Less than one third - just 31 per cent - are satisfied with outside counsel’s compliance with their guidelines and not a single respondent completely satisfied, according to a new Wolters Kluwer’s ELM Solutions study conducted in partnership with Gartner. Furthermore two in three respondents said they do not know who takes responsibility for overseeing compliance with guidelines at each firm.
Just six per cent of corporate legal departments and insurers believe their outside counsel and billing guidelines are up to scratch for audit and compliance purposes. When it comes to the primary objectives in implementing billing and staffing guidelines, 75 per cent want to control costs, some 65 per cent said they wanted to ensure basic compliance with processes while 60 per cent wanted to create consistency across relationships with outside law firms.The report also found that 55 per cent wanted to make it easier to manage outside counsel and 23 per cent stated they wanted to define and ensure work quality.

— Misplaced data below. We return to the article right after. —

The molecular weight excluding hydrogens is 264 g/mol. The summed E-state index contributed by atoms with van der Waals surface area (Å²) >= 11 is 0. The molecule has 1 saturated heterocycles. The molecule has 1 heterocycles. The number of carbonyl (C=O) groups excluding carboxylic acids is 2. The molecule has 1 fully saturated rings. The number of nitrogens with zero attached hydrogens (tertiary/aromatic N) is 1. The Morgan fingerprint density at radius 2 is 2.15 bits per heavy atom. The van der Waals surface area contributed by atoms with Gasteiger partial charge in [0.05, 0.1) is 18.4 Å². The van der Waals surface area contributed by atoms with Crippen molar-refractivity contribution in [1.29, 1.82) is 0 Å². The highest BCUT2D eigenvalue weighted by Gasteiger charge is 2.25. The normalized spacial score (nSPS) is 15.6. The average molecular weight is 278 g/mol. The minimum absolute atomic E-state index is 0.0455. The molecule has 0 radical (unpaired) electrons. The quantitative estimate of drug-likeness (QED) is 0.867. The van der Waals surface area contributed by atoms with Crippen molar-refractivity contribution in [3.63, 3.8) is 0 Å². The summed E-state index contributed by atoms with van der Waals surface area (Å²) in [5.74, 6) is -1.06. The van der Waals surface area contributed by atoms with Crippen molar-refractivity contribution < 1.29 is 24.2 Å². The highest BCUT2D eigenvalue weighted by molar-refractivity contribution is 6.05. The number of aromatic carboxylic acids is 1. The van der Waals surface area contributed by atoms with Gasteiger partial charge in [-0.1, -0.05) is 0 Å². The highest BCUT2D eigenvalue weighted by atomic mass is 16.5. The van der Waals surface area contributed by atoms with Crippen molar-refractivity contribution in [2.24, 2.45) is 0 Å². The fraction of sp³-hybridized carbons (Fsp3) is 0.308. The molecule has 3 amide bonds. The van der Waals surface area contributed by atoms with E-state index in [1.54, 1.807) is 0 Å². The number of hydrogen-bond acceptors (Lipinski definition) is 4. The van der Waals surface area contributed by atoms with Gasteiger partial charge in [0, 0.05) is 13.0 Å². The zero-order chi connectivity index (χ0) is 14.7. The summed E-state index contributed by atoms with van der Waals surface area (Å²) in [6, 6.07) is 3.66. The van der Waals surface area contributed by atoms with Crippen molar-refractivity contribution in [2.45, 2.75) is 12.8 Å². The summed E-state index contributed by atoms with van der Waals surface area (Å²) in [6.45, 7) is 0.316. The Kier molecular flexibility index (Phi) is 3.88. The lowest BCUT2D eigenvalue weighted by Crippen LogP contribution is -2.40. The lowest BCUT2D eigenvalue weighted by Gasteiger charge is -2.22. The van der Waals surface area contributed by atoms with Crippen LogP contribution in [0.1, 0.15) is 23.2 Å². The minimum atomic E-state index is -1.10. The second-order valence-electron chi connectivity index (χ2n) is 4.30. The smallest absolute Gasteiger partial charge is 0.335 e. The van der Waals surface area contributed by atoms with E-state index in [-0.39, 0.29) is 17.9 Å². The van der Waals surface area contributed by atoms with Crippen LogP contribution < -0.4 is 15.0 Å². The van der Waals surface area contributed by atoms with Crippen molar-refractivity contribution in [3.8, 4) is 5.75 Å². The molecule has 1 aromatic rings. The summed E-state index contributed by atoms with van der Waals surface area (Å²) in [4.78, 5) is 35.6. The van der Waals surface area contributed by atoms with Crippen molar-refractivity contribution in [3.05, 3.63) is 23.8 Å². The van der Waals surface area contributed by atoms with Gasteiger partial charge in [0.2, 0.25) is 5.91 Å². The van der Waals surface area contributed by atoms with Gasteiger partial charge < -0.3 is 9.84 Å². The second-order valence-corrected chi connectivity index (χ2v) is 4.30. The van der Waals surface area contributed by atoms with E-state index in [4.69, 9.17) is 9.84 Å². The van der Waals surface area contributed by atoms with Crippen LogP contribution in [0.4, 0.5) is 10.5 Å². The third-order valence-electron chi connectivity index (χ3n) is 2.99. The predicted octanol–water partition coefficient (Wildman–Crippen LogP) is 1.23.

'Few happy with results'
‘While most claims and corporate legal departments have billing guidelines, few are happy with results,’ said Bill Sowinski, director of decision support services for Wolters Kluwer’s ELM Solutions. ‘Once guidelines and an e-billing system are in place, many take a detached approach to management and maintenance. It’s understandable. Internal review takes time and is not the reviewer’s only priority, and it is hard to audit effectively and accurately if unfamiliar with the underlying matter or guidelines. When it comes to responding to non-compliance, most don’t want to strain relationships with their firms and prefer to take a hands-off approach.’